A common question for many family law practitioners is, “When does my child support obligation end?”
Child support is money paid by the non-residential parent to the residential parent to aid in the financial support of the parents’ children. The Courts base child support on two main factors, how much income both parents make annually, and how much time each parent regularly spends with the child or children during the year. Depending on the Judge, a Court may permit two parents to form an agreement for no child support; but Judges typically will not issue orders for no child support to be paid, in contested cases. The Court’s general position on child support is: if you make a child, you are responsible for that child. Child support can be ordered by the Family Services Division, or by a Judge; however, if an order previously issued by the Family Services Division (FSD) comes under the Court’s jurisdiction through another legal action, then the Court will take over jurisdiction, as the Court has a higher authority.
Child support is generally ordered to continue until the child becomes emancipated. Child support may be modified based upon a new change of circumstance, such as a change in custody, financial hardship or the paying parent’s disability status, but it is extremely unlikely for a Court to order child support payments to actually end before emancipation. Emancipation occurs when a child reaches the age of 18, becomes married, joins the military, or is found by a Court to be emancipated before age 18. Child support must also be paid for adult children who remain in school, until they are 21. The adult child in school must essentially go straight from high school and college to remain eligible for child support. For example, if an adult child graduated from high school at 18 but did not enroll in college until they are 20, child support would not continue past the age of 18, nor could it be started again if the child re-entered school. To be eligible for child support past the age of 18, the adult child must be enrolled in school, full time, before October first of that school year. The adult child must provide to the paying parent a statement of admission, and the paying parent is entitled to request copies of the child’s semester grades. The adult child must maintain a passing GPA for all coursework. On rare occasions, child support may be continued for an adult child who is not in school, due to a handicap or disability that makes it impossible for the adult child to live on his or her own and support his or herself.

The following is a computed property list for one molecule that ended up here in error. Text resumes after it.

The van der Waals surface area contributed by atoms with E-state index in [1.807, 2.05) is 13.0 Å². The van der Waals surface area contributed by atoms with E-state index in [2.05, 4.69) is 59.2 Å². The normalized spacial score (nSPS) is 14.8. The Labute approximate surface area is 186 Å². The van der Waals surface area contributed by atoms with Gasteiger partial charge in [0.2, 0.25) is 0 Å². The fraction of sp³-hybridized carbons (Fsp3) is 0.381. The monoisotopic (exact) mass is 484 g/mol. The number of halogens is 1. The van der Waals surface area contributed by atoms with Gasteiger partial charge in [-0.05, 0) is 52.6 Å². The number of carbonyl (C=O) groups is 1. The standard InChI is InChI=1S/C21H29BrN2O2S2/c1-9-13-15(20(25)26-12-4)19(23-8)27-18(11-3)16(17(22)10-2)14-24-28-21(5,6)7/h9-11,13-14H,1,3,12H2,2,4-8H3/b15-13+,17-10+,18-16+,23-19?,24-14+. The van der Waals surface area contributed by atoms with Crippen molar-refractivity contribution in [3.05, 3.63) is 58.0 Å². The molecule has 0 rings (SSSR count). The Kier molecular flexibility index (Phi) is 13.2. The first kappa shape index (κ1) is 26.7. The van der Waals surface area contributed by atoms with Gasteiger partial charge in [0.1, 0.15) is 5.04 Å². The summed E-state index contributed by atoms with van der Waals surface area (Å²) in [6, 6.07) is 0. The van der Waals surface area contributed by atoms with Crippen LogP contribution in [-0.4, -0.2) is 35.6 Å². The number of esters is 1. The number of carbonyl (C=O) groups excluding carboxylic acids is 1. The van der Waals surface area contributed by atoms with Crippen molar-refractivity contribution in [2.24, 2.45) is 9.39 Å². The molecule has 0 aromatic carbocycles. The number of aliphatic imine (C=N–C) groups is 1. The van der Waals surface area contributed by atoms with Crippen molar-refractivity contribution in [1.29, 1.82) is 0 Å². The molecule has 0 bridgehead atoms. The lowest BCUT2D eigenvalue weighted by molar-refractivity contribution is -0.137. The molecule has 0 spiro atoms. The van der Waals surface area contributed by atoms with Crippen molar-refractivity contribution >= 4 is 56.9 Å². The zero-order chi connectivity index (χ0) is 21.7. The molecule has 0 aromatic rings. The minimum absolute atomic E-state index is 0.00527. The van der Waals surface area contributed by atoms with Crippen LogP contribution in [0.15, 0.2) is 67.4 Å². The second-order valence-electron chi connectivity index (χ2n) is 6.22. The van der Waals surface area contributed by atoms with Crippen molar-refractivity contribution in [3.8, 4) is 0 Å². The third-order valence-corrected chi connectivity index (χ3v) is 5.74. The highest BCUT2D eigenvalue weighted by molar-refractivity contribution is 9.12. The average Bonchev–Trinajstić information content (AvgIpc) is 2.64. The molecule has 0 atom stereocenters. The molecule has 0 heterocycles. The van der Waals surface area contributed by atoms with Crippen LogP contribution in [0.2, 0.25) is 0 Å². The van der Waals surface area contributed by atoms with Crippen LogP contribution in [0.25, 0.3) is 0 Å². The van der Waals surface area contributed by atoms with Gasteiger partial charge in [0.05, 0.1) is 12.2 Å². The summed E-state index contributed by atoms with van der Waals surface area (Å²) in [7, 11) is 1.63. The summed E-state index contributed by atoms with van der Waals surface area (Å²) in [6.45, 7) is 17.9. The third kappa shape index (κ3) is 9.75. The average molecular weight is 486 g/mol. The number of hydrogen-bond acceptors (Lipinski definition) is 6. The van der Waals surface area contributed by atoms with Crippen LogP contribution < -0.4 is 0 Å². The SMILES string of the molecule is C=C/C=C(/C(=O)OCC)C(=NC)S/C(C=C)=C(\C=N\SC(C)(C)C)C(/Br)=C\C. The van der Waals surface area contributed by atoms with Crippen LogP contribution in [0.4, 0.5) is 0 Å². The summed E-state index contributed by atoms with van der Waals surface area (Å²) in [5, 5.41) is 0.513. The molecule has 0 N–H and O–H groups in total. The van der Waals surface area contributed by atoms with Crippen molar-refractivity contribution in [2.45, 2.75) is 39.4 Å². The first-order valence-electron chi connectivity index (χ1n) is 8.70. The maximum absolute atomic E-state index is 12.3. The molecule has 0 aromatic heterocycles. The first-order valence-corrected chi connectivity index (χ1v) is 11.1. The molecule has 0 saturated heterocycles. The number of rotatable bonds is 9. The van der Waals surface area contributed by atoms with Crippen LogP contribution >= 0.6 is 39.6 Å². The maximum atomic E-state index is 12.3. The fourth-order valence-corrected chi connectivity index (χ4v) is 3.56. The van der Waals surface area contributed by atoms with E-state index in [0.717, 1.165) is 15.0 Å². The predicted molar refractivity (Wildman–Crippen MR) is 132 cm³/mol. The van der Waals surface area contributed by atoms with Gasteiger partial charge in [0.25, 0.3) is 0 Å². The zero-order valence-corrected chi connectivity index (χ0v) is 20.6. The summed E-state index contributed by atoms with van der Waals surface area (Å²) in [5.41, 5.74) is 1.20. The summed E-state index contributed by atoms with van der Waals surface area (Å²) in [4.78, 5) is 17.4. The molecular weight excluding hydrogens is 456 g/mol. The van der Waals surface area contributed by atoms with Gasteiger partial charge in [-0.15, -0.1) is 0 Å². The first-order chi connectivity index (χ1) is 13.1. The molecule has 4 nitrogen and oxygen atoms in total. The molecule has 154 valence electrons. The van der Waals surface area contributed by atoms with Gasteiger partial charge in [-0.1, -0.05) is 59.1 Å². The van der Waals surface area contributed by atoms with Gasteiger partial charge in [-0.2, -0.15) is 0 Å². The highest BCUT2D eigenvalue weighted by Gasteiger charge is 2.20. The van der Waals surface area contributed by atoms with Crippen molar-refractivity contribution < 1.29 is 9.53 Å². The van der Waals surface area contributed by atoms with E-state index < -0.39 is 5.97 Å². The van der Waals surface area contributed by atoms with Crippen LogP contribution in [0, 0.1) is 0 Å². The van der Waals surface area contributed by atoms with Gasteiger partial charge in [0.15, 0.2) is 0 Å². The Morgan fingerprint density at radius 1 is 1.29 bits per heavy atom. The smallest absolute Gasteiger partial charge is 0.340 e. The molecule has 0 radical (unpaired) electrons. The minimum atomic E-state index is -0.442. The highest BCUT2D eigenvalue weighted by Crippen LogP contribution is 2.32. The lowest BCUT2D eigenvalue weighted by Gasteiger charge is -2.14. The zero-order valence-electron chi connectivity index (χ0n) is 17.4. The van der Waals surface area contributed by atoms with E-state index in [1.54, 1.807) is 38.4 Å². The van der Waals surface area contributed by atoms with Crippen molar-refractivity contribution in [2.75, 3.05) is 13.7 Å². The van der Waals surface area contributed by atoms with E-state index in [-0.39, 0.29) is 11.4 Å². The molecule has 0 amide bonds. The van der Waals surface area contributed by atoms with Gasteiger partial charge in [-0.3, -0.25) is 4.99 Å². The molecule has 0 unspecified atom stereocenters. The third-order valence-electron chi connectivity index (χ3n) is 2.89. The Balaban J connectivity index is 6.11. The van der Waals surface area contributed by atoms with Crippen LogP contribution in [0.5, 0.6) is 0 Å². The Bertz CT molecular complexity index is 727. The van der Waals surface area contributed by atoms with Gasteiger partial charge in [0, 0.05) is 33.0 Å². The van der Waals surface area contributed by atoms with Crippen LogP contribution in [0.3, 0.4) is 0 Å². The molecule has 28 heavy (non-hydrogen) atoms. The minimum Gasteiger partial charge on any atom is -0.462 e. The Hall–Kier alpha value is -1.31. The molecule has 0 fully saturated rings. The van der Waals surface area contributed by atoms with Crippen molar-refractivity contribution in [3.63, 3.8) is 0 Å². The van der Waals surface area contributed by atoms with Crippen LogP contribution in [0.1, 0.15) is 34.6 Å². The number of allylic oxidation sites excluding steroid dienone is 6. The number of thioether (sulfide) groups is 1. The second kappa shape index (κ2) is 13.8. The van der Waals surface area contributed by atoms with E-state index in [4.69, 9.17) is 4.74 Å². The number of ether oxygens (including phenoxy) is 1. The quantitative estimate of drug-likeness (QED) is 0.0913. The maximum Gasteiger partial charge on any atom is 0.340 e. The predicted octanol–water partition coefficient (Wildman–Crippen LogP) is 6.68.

The Court and the Family Support Division will not keep track of when a child turns 18 or becomes emancipated, so the paying parent must proactively file a modification to terminate the support obligation. I have seen many instances in which the paying parent was still paying child support well into the child’s 20s, simply because no one had informed the Court or the Family Support Division that the child was over the age of 18. While the Modification is pending, child support must continue to be paid. Once the modified judgment is finalized the paying parent may stop paying child support, not before. However, terminating child support based upon a child’s age and emancipation is relatively straightforward and, in my experience, does not take very long. Please remember that child support is not the rent you pay to see your child, and a parenting plan is only enforceable for a minor child; if your adult child chooses not to visit you while he or she is in college, that is their choice to make.